McGuire on Media

The AP/Google Alliance sends bad signals to newspapers

Alan Mutter’s piece on AP and Google is a must read.  I am tempted to say, “What he said!'”

Mutter beautifully describes the decision by Google to divert traffic  away from publishers and broadcasters by linking directly to news of AP, AFP, UK Press Association and Canadian press.  Consumers will no longer follow an AP story to the Bighorn Bugle.

Mutter does a great job of explaining the banner ad implications of the move and he correctly points out how papers like the Bugle have never netted  huge traffic from AP stories.  And, he is spot-on when he describes the way too many newspapers are shying away from original content on their sites and relying on wire copy.

I think there are some interesting historical and future implications of this story. I am fascinated by the fact that save for Mutter and a New York Times mention this story seems to be doing the “Labor Day shuffle’ and is not getting much attention. This move says volumes about newspapers, AP and lost opportunities. 

Let’s start with the basic fact of life that was force-fed to me by countless AP bureau chiefs in the sober confines of my office and the not-so-sober late afternoon meetings in the pub: “Hey, we’re in this together. You own us! These rate increases aren’t really rate increases, they’re your part of the partnership fee!”

That AP-as-cooperative stuff was part of the AP mantra from the time the bureau chief stepped out of his car until the time he called to yell at you about your failure to file a dandy photo the AP wanted to distribute to your competition.  You “owed” AP the big rate increase and you “owed” AP that news scoop, or the great photo because we were all one big happy family.

I think there’s some domestic abuse going on here.

AP has always argued that newspaper interests matter most and that seemed obvious because so many important newspaper executives were on the AP board.  The boards of NAA and AP were often indistinguishable.  That makes the evolving situation we’ve seen the last few years harder to figure out.  It sure appears that AP’s lusty glances are being directed toward Yahoo and Google and not newspapers.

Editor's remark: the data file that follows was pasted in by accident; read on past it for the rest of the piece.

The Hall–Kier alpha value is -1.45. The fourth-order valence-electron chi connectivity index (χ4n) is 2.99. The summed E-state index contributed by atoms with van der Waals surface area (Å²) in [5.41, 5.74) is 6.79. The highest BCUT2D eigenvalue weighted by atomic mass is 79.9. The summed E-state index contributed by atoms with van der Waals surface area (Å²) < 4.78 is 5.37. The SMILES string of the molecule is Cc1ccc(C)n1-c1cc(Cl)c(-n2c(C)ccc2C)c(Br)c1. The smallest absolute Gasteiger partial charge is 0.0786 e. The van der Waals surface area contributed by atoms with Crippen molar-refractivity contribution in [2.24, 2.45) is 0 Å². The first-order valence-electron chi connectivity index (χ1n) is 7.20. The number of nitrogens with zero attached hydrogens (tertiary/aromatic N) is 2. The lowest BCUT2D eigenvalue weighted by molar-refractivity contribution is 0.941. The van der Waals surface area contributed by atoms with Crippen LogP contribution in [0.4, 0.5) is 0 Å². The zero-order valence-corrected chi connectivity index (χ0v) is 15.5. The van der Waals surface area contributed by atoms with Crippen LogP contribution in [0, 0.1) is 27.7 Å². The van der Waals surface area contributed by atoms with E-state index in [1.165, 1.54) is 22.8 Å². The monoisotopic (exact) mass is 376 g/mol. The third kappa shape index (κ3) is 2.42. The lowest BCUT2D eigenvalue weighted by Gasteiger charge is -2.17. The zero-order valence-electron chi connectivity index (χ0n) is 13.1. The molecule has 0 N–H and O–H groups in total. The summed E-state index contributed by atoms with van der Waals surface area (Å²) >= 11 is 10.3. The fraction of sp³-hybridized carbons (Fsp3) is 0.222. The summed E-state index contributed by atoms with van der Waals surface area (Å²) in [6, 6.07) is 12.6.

That’s curious on a number of fronts,  The first question is how much money is at stake here?  I’m guessing newspapers still provide a LOT more of APs revenues than do partners like Yahoo and Google. Which leads to the second question, where are the angry newspaper people with their fiery pitchforks and nooses?  I’m more than a little surprised newspaper executives aren’t up in arms over this partnership. 

Newspaper and AP insiders will tell you that the emphasis on cooperation has declined significantly over the last several years and the AP state reports are shadows of what they once were.  In its place, AP seems to be putting more of an emphasis on original national and international content–content that will be more attractive to somebody like Yahoo or Google. 

Now, the normal business response to this might be, “well it makes sense for AP to enhance its own brand and to find its own way in the brutal media landscape.”

Well, yeah, but then you have that nasty ownership problem. If AP is a newspaper cooperative does it make sense for AP to be forging its own way and leaving newspapers  woundee and dying on the side of the road?” And, what exactly are the newspaper folks on the AP board thinking as they allow AP to forge this new identity?

And, that allows us to arrive back at the lost opportunity point.  Through the years countless newspaper executives and web visionaries have stood up at meetings with AP executives and argued, cajoled, suggested and screamed that AP could and should be the aggregating force that brings all original newspaper content together in a powerful way. Vague promises of a “digital solution” from AP usually followed those exhortations, but that solution is still hiding.

Had AP, or a viable upstart, done something like that a few years ago the exhortations last year of my friend Tom Mohr.  who argued for newspapers to join together to fight the online battle would not have seemed like such a stretch. 

Newspapers need to figure out a way to band together to play powerful content music. AP once offered the potential and promise of being the conductor of that orchestra, but now it appears AP has found new, trendier partners for its music.  I think that means inevitable sour notes are coming for both AP and newspapers.

Categories: Business of journalism, Leadership and Management,

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